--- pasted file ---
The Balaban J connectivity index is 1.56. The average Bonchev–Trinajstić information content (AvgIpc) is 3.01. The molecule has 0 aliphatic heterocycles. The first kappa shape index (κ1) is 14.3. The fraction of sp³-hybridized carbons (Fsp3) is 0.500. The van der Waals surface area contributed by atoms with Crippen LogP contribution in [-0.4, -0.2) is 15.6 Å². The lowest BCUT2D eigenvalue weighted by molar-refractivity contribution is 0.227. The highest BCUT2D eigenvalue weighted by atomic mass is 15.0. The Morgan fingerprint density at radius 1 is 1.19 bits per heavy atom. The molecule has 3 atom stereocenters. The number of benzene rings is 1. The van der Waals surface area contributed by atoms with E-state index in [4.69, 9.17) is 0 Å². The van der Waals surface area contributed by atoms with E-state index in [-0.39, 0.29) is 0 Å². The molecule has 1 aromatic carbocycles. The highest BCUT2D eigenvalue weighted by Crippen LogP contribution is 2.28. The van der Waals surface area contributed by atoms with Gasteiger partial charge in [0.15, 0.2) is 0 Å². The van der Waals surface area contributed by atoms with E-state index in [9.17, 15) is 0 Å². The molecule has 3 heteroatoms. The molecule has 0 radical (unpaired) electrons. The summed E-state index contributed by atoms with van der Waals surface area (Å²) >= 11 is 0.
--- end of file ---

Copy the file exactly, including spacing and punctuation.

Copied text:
The Balaban J connectivity index is 1.56. The average Bonchev–Trinajstić information content (AvgIpc) is 3.01. The molecule has 0 aliphatic heterocycles. The first kappa shape index (κ1) is 14.3. The fraction of sp³-hybridized carbons (Fsp3) is 0.500. The van der Waals surface area contributed by atoms with Crippen LogP contribution in [-0.4, -0.2) is 15.6 Å². The lowest BCUT2D eigenvalue weighted by molar-refractivity contribution is 0.227. The highest BCUT2D eigenvalue weighted by atomic mass is 15.0. The Morgan fingerprint density at radius 1 is 1.19 bits per heavy atom. The molecule has 3 atom stereocenters. The number of benzene rings is 1. The van der Waals surface area contributed by atoms with E-state index in [4.69, 9.17) is 0 Å². The van der Waals surface area contributed by atoms with E-state index in [-0.39, 0.29) is 0 Å². The molecule has 1 aromatic carbocycles. The highest BCUT2D eigenvalue weighted by Crippen LogP contribution is 2.28. The van der Waals surface area contributed by atoms with Gasteiger partial charge in [0.15, 0.2) is 0 Å². The van der Waals surface area contributed by atoms with E-state index in [9.17, 15) is 0 Å². The molecule has 3 heteroatoms. The molecule has 0 radical (unpaired) electrons. The summed E-state index contributed by atoms with van der Waals surface area (Å²) >= 11 is 0.